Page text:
If you’ve read this article from Nate Hoffelder at The Digital Reader or any of the other articles going around, threads on forums, or whispers in the gossip mill, you might be under the impression that Amazon is doing something different with reviews, specifically those reviews that are written by people who didn’t buy the product being reviewed from Amazon. There is enough smoke for me to assume there must be a bit of a fire. But from what I can tell, there isn’t any reason to panic. Here’s my take.
Nate’s article indicated that he was hearing people weren’t able to post unverified reviews at all. By the time I read the article, there were people saying they were still able to post reviews, and one person indicated there was a limit of five unverified reviews per week per person. Someone else indicated that those limits didn’t apply to certain classes of products including books. Then someone else left a comment that this was all a glitch and it had now been fixed. I think we can safely conclude that no one really knew what, if anything, was going on.
From my poking around, the only change I could find at this point is that in order to leave a review on a product, there is now a requirement to have spent a minimum amount on Amazon in the last year. This limit is counted separately on each separate country site. I found that I’ve now been shut off from posting reviews to the Amazon UK site; I’m sure because I fell under the new, increased purchase requirement. (You now have to have spent a minimum amount on the site over the prior year to post reviews.) But I was able to post ten unverified reviews to the main Amazon site within a few hours, so the five unverified reviews a week limit was no longer in effect, if that was ever really a thing.
This might be much ado about nothing, but I suspect it indicates that Amazon is being Amazon, trying to figure out a way to stop or decrease customer behavior they see as negative. One of the things they’ve shown they’d like to stop is reviews that are presented as customer reviews, but are generated by review mills that will leave positive reviews for a price. Amazon has gone so far as to sue people and companies that do this. The minimum spending on Amazon per year requirement is an increase in a prior requirement that was implemented as a reaction to the review mills. (Prior to that you had to have made a purchase from Amazon, but virtually any single purchase qualified. There didn’t seem to be a specific minimum amount.) I’d suggest that this new rule makes sense, even if it did disqualify me from posting on the UK site. The UK, and I assume other country-specific sites, still display reviews from the main Amazon site after showing the reviews native to the country site, so for books with few reviews, they’re still likely to see and take into account my review when making a purchase decision.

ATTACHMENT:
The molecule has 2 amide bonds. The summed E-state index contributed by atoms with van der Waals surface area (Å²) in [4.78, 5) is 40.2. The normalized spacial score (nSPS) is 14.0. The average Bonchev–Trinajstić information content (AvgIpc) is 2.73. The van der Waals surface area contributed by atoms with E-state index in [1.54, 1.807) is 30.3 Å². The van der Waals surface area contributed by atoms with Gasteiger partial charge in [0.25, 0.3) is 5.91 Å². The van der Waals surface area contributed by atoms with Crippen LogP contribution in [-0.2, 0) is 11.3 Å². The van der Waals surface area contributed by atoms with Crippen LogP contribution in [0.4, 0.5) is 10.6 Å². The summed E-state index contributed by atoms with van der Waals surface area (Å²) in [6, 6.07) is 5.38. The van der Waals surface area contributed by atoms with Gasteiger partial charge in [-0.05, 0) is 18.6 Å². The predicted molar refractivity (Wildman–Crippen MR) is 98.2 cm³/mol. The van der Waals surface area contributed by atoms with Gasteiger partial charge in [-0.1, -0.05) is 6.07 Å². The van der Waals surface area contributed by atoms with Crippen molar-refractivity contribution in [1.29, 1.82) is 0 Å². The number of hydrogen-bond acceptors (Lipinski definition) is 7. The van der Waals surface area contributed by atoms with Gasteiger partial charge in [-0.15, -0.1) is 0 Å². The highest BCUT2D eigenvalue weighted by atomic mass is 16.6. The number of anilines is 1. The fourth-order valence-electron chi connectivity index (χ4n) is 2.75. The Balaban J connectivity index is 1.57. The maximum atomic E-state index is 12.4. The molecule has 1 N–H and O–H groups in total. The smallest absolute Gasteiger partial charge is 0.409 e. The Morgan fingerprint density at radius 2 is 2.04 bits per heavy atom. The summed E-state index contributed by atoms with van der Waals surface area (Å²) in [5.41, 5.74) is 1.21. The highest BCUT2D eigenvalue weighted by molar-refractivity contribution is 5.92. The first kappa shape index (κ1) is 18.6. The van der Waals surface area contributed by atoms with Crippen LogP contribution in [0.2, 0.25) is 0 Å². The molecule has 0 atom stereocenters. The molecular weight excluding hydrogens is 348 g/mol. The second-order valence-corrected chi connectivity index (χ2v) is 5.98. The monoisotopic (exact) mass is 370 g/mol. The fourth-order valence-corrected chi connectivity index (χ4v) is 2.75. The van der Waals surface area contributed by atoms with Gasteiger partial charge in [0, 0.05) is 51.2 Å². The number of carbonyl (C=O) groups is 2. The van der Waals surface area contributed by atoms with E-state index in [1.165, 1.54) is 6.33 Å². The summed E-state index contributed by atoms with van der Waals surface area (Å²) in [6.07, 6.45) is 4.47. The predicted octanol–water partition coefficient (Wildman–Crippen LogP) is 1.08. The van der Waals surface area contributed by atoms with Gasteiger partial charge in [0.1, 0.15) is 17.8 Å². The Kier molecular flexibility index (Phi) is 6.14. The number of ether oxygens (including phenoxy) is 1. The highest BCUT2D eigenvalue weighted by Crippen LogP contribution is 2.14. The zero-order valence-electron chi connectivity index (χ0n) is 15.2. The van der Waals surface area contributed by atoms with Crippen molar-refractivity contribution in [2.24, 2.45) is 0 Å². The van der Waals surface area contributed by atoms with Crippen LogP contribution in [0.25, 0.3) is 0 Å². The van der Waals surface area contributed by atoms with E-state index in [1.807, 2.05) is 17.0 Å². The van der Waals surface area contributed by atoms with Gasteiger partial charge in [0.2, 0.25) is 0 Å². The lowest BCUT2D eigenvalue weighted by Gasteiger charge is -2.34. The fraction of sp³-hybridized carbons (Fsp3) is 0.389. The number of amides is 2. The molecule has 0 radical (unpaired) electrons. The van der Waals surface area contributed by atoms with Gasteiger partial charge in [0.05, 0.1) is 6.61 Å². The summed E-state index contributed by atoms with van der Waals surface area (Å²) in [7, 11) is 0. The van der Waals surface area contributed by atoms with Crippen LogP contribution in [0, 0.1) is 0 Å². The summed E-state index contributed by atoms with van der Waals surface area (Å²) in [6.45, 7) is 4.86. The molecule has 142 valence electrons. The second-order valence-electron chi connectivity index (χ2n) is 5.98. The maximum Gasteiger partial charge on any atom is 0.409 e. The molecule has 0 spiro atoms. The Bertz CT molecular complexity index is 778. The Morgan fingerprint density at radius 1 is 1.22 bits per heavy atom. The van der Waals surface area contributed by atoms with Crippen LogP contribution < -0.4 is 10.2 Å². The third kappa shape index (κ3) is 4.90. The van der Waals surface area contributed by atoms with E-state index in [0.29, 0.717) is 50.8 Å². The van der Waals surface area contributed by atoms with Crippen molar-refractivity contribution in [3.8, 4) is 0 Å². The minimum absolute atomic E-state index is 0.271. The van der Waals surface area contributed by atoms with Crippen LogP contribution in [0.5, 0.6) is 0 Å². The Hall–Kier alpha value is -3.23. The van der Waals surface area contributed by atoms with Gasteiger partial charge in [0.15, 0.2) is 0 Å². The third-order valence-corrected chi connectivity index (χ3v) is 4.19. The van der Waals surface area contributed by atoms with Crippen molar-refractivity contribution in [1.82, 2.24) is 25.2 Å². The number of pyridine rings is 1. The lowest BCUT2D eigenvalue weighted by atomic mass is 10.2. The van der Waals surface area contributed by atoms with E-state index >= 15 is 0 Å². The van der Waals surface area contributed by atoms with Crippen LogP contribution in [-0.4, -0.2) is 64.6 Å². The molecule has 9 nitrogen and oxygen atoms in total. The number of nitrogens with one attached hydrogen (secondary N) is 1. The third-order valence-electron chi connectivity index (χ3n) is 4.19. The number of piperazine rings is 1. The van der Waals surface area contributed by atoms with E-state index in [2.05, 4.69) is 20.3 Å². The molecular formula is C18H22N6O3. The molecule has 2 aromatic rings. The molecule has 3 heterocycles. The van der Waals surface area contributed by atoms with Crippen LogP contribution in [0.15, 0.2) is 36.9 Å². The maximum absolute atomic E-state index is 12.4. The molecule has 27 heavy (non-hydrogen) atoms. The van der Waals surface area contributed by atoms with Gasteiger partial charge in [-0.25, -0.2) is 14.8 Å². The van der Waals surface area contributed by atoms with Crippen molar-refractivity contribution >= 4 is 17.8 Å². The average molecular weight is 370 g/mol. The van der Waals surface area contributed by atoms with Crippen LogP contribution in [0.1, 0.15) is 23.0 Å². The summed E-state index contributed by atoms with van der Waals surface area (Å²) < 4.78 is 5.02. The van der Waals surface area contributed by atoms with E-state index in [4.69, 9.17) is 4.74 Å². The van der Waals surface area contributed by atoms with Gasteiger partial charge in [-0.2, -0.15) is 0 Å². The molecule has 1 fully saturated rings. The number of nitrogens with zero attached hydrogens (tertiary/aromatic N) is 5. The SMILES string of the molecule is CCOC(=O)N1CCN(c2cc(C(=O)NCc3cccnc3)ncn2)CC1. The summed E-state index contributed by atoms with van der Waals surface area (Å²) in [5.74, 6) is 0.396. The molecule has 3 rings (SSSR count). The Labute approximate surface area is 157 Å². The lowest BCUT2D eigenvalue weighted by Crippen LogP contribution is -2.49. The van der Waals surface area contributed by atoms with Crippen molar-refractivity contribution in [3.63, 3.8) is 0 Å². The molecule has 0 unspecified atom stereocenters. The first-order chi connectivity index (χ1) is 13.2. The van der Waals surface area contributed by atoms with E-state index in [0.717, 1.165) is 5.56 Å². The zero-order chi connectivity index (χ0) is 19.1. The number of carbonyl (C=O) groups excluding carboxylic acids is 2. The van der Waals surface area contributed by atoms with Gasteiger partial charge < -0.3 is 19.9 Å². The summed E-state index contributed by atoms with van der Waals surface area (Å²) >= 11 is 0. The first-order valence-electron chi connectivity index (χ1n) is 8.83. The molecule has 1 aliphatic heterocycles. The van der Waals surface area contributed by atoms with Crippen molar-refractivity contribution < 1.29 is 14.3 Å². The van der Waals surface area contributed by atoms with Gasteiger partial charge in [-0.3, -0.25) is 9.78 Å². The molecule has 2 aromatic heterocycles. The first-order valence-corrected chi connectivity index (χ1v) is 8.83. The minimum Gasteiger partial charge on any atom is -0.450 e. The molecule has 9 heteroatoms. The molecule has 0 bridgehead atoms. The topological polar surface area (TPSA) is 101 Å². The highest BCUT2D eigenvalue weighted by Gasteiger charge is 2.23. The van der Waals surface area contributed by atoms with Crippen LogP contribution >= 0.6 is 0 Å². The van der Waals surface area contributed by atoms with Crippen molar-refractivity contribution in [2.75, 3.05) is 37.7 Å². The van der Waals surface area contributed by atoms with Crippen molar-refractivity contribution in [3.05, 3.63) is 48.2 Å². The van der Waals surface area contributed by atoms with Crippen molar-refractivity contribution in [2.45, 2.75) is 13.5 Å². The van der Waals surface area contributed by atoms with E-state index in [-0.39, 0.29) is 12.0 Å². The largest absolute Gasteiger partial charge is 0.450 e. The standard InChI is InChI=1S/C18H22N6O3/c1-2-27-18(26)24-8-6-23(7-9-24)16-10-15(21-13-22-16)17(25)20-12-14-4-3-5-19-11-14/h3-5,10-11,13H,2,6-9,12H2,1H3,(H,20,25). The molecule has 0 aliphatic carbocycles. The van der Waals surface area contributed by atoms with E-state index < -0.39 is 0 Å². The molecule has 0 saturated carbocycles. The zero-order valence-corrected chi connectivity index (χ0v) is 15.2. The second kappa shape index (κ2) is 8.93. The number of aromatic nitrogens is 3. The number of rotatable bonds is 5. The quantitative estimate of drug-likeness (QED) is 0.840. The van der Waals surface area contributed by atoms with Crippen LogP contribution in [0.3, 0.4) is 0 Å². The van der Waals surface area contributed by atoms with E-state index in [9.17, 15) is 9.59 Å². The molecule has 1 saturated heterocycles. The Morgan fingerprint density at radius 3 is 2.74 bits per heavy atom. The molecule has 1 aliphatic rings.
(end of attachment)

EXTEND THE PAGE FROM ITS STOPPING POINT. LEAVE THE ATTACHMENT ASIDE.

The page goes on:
I can see the logic behind a limit to the number of unverified reviews allowed from a single customer over a particular period of time. This could affect me in that I tend to build up several reviews and then post them in a batch, which could be an issue with a rule like that. But how many people are going to read and write reviews for more than five books in a week? If the reviewer focuses on short stories or novellas, that’s possible. I can spin other legitimate situations where a reviewer might review non-book products and exceed that number. But somewhere in the range of five to ten reviews in a week seems reasonable. Someone who is constantly exceeding that is quite likely to be one of those Amazon is concerned about.
I’d be curious to hear what you think about two things. First, is there something in Amazon’s current rules around reviews you think should be changed? (I, for one, think that showing a review as non-verified when a person borrowed a book using Kindle Unlimited is a problem, but can also picture how quickly that could be abused, so I understand why they haven’t.) Second, what are the rumors you’re hearing regarding this subject? Does anyone actually know what is or isn’t going on?